Celebrate! My first week of taking one day off each week. That’s why I spent so much time this weekend working without getting paid. That may not sound right, but it was a good idea. Give me some free time and I spend some of it working for free, volunteering. Yesterday there were a few hundred of us doing the same thing, and I helped a bit. They inspired me to do some solo volunteering today, and that felt good, too. There’s an infinity of ways to practice self-indulgence. Sometimes that includes helping others.
Small towns are known for barn-raisings. That’s a nice image, though barns are more likely to be made from metal and built by work crews, now. Locally, there’s an organization that does something similar, but in ways that make more sense in today’s world. Hearts and Hammers pulls together a few hundred volunteers to help a few dozen homeowners for free. It is a smart organization. If someone wants to volunteer, their answer is usually, yes. I don’t know the details of their selection process, logistics, and organization; but I do know that they found work for people whose greatest strength was enthusiasm, plenty of work for professional contractors, and even work for cooks. They served breakfast and dinner for those hundreds, and then someone organized entertainment, too. It is an all-day, sweaty party that leaves dozens of households better off for the price of a lot of sore muscles – and smiles.
I was lucky. They only asked me to take photos at five of the sites. The only time I had to sweat was when I hopped into my sun-warmed truck. I was also lucky because I got a mini-tour of the work they did. One crew helped someone resurrect a natural and native garden that was getting out of control now that a spouse had passed. Another site had a dozen trees felled for safety, rails, and probably some sunshine and firewood. Want to attack blackberries? One group easily filled a truck. I saw two kitchens getting rebuilt, plus a bathroom, a porch, and a wheelchair ramp.
It was fascinating watching the energy and activity. Professionals’ trucks were open displays of amazing tools and equipment. Parked beside them were econo-cars and luxury sedans. Carhartts, jeans, sweats, and whatever happened to be handy made for a fashion show that will never see the bright lights, but should.
It was also a display of humility and courage. It isn’t easy to ask for help. The most common cause was simple bad luck. One, two, then three upsets overlapping can drain most people’s rainy day funds. If a medical condition is involved, it may also mean that the work can’t get done by DIY. That’s when a community impresses.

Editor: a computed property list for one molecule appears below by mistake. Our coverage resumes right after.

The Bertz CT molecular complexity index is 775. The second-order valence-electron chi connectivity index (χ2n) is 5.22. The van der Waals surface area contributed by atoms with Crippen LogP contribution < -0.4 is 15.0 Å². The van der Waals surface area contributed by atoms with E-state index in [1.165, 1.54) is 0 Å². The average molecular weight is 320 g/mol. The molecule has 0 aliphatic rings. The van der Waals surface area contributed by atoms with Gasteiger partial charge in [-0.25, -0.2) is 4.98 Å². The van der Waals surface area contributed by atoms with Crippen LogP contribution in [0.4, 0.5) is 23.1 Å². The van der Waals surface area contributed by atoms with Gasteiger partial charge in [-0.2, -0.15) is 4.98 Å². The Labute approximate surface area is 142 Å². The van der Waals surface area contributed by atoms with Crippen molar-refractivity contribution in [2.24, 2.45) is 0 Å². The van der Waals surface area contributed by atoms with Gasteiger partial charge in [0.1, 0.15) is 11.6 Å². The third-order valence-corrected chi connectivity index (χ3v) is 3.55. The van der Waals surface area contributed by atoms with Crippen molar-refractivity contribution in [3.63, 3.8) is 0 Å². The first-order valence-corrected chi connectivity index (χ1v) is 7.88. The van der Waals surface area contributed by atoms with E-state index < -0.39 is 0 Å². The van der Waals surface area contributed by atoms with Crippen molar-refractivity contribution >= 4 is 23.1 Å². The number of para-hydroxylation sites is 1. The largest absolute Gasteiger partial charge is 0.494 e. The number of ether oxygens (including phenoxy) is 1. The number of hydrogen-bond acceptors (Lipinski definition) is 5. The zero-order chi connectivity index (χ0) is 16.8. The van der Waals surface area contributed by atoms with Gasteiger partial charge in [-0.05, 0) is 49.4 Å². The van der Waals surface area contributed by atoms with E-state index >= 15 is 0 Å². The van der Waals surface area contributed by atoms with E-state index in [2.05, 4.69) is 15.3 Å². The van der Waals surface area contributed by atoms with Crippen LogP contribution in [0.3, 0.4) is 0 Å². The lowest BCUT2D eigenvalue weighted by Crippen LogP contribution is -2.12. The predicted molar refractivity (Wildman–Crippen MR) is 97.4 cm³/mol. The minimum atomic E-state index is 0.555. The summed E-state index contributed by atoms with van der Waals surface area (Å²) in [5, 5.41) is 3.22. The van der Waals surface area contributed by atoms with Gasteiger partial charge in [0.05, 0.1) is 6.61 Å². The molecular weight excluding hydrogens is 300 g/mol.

I enjoy photography. Most of my photos are of nature or abstracts, or both. I didn’t expect the photo coordinator to contact me, but I’ve always been impressed by Hearts and Hammers, so it was a good introduction. Besides, there are some long-delayed projects around my house that I can’t afford to fix. Friends have suggested I nominate some of my chores. Maybe next year, but no, because by next year I’ll be able to afford to get the work done – a rationalization I’ve used for several years.
I enjoyed taking photos of people at work. There’s no time for posturing and posing. People are less likely to complain about a hair being out of place, or having a smudge on their face. Taking pictures of people volunteering is also fun because there are lots of smiles.
It felt odd staying behind the camera. There were a few times when I lent a hand, but I wanted to be more active. So, on my first regularly scheduled day off, I indulged myself by getting sweaty, muddy, dirty, and scratched. It wasn’t an official work party, but as Site Steward for a Land Trust property (Hammon’s Preserve, Whidbey Camano Land Trust), I knew where there was lots of work waiting for me, and tasks that were literally growing in the meantime. I decided to tackle a tangle of thorns and barbs, a blackberry patch that was overgrowing a barbed wire fence.
Until about a decade ago, the property was a nine acre farm. Some livestock lived there, too; so their pastures are fertile. The herbivores are gone. The weeds are happy.
Thanks to dozens of work parties, we’ve made progress against Scotch broom, holly, English ivy, thistles – and blackberries always blackberries.
Whacking blackberries is gratifying. Sure, there are scratches; but cutting back dozens of feet of thorny branches from new and old barbed wire leaves an open corridor of accomplishments.
About halfway through, I had a welcome break. The neighbor came out to thank me. They’ve lived there for forty years, so he had stories to tell about the farm, the farmer, and the history of the farm buildings. Evidently, the one we consider a tool shed was originally a tiny schoolhouse. I wondered why it had a spot for a woodstove and a lot of empty space. We put a new roof on it without realizing it was historic.
Whether it was Hearts and Hammers, or Whidbey Camano Land Trust, or any other organization that hopes to help, it is hard to know how far the effort reaches. We put a roof on a tool shed, and saved a bit of history. A few dozen people have better homes now, which may free them up to accomplish something greater or at least live with less worry.
I admit that some of my volunteering is indulgent. I do it because it makes me feel good. I’m probably not the only one. But, when I think about the ways I could’ve spent these days, that sounds like a pretty good trade. I hope it helped. I know it helped me.
Now, after I post this, I have some laundry to do.